# Understanding Betting Odds

Traditionally, the bookmakers have always used fractional odds. These are not especially intuitive and can be quite off-putting if you are not familiar with them. Since the advent of betting exchanges there has been a shift to the use of decimal odds, which are much more intuitive, particularly for beginners. To help you understand it all fully, we are going to look at both types.

## What is the difference between fractional and decimal odds?

There is one vital difference between fractional and decimal odds. **Decimal odds include your stake, fractional odds do not.**

Later on we will look at some of the key benefits of decimals odds, both when calculating multiple bet returns, and when used on the betting exchanges. For now, lets continue to look at the two types in a bit more detail.

### Fractional Odds

Fractions. Everyone hated them at school! So lets keep the lesson simple, starting with an example.

We are going to place a £10 bet on the football. The odds are as follows:

England 11/10

Draw 12/5

Wales 3/1

Lets work out how much we would win if we put our £10 bet on each possible outcome. The easiest way to do this is as follows:

England £10 x 11 / 10

Draw £10 x 12 / 5

Wales £10 x 3 / 1

You are multiplying your stake of £10 by the top number, then dividing the answer by the bottom number. Try it with a calculator to make sure you get the same answers! You should get:

England £11

Draw £24

Wales £30

Remember that your stake is not included with fractional odds, so these numbers are the profit from the bet. When the bookie pays out, he will add the stake back as well, so the total possible return from each of the bets is as follows:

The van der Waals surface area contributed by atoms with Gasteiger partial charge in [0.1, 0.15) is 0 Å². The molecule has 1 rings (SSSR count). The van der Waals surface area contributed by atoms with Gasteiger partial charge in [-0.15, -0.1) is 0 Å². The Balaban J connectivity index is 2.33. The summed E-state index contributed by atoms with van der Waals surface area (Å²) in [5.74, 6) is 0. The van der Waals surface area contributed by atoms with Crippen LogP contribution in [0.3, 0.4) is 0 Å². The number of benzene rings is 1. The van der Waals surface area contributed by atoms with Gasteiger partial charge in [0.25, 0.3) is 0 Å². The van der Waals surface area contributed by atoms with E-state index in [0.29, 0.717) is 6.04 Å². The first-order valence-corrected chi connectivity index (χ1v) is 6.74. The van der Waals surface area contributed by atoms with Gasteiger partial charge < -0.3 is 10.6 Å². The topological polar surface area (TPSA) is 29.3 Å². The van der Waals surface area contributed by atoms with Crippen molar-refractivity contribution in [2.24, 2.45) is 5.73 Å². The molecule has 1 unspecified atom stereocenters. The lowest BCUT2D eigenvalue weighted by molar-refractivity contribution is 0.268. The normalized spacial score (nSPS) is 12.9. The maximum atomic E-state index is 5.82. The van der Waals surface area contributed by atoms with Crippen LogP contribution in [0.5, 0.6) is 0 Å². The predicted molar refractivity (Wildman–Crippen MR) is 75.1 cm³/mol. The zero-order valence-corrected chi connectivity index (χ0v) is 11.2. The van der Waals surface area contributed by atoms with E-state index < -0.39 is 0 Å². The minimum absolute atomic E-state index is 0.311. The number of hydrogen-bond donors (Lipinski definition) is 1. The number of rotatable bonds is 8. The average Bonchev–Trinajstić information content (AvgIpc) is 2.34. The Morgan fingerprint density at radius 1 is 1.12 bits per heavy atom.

England £21

Draw £34

Wales £40

### Decimal Odds

Now lets look at the same football match with decimal odds.

England 2.1

Draw 3.4

Wales 4

This time the calculation only requires one step. Again, lets work out how much we would win if we put our £10 bet on each possible outcome:

England £10 x 2.1

Draw £10 x 3.4

Wales £10 x 4

Its a simple multiplication of the stake and the odds. You should get:

England £21

Draw £34

Wales £40

Note that we have immediately got the same answer as at the end of the calculation for fractional odds. This is because **decimal odds include the stake**, so it does not need to be added back on afterwards.

The choice between fractional and decimal odds is one of personal preference, and today the bookmakers will generally give you the option to easily switch between them.

The recommendation for beginners is to work with decimal odds, as these are more intuitive and have further applications, particularly with the betting exchanges.

## Converting from fractional to decimal odds

It can sometimes be useful to know how to switch between fractional and decimal odds. Perhaps you have walked past the bookmaker shop and seen a price in the window, even today it will most likely be written in fractional odds!

The calculation is simple. Take the fraction and divide the top number by the bottom number, then add 1. It is important to add 1 on at the end, do not do this first or it will not work. Example:

Fractional odds 12/5.

12/5 = 2.4

Then

2.4 + 1 = 3.4

So the decimal equivalent odds of 12/5 are 3.4.

Lets do a second example:

Fractional odds 9/2

9/2 = 4.5

Then

4.5 + 1 = 5.5

The decimal equivalent of 9/2 is 5.5.

Try a few for yourself, to ensure you have got them right you can go to the odds conversion chart which lists common fractional to decimal odds conversions.